IMG_20200614_131535.jpg

    IMG_20200614_131537.jpg

    I also don't have the final plug that connects to the sensor yet so for now some normal header pins and a liberal application of electrical tape should suffice.

    IMG_20200614_131533.jpg

    There was a conveniently placed gasket under the drivers side cab that allowed me to get the wires into the truck in line with where I needed to run the wires.

    IMG_20200614_115207.jpg

    I disconnected the factory plug and pulled the entire assembly out so it was easier to work with.

    IMG_20200614_121651.jpg

    I cut away the old tape and pulled my new wire through, then taped it all back together.

    JPEG_20200614_122000.jpg

    The wire feeds through under the drivers side seat, then I ran it along the other wiring to the left side kick panel and up through the dash to the center where my radio was. I forgot to take a photo of the routing here but I update it later.

    IMG_20200614_122041.jpg
    Here is how it sits as of now. I threw away my old stereo as it was not functioning so I have room for this until I install my new one. I am working on a 3D printed housing to mount the screen flush somewhere on the dash in the near future.

    IMG_20200614_183818.jpg

    I also don't have the front installed yet so the screen will show and X there for now. If another sensor accidentally gets unplugged or damaged I will be able to tell as an X will appear in that location as well. I'll be changing the graphics a bit over time to refine the look, and possibly add more information if I feel like it would be more useful to have that context.

    For now though I already noticed a couple interesting things. My differential for one needs a little more fluid (oops), but also it seems because of this or because the rear diff is just smaller it will heat up a bit faster than my transfer case. So far it's only by a few degrees but the trend is there. The rear diff also cools down much faster as evident in my last photo, I'm sure that is a no brainer usually since it's got a lot less fluid retaining heat but cool to see with real number non the less!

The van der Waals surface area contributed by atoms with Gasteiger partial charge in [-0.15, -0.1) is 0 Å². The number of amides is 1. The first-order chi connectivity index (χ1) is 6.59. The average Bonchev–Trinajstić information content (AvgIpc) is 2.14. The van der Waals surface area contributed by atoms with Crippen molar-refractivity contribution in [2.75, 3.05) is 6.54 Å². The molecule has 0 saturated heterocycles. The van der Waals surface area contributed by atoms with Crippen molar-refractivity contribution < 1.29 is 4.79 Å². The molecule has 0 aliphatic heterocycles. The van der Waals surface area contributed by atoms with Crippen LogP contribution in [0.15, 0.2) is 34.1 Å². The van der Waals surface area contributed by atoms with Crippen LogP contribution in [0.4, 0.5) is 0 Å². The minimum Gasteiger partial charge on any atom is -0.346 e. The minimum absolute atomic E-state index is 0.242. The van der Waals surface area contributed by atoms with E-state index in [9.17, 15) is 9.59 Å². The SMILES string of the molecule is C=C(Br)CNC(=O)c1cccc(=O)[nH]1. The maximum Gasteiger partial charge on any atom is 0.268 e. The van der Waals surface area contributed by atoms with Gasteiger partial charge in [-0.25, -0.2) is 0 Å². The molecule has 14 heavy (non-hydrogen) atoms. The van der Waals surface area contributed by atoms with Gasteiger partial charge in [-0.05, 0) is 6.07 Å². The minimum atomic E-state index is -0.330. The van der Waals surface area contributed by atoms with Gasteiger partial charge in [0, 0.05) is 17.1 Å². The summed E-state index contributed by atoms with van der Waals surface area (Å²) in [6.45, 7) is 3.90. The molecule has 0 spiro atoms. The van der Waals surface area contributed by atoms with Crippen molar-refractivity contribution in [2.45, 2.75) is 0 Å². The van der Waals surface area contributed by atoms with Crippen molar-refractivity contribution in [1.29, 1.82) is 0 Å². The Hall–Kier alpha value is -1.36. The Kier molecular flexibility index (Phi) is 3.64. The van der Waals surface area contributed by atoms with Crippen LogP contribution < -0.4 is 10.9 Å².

I saw temperatures up to 220F on my drive from Forest Hill to Yuba City over the weekend, assuming I have the calibration correct that's higher than I would have guessed it would reach. If I were towing over a long period I would expect, from the numbers I've seen thrown around, to get 25k miles if I could maintain that temperature. Any higher and I would start losing some range.

    I'll be updating this over time as I make changes, I do have plans to make a custom circuit board to replace the prototype breadboard I'm using now so that will look much nicer and be more durable.
     
    ireymon, SR-71A, jammer and 6 others like this.
  2. Jun 16, 2020 at 1:08 AM
    #2
    Chako

    Chako Well-Known Member

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    Does the OBD in these older trucks have transmission and engine oil temp readouts? Would be cool to have those on display too.
     
  3. Jun 16, 2020 at 1:29 AM
    #3
    drewmox

    drewmox [OP] Member

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    I believe that they do have oil temp but not transmission temp available on OBDII. That's one reason why I wanted to put a sensor on the transfer case and transmission for my truck. I'll be playing with it more once I get that Bluetooth function setup.
     
  4. Jun 16, 2020 at 5:45 AM
    #4
    nzbrock

    nzbrock Well-Known Member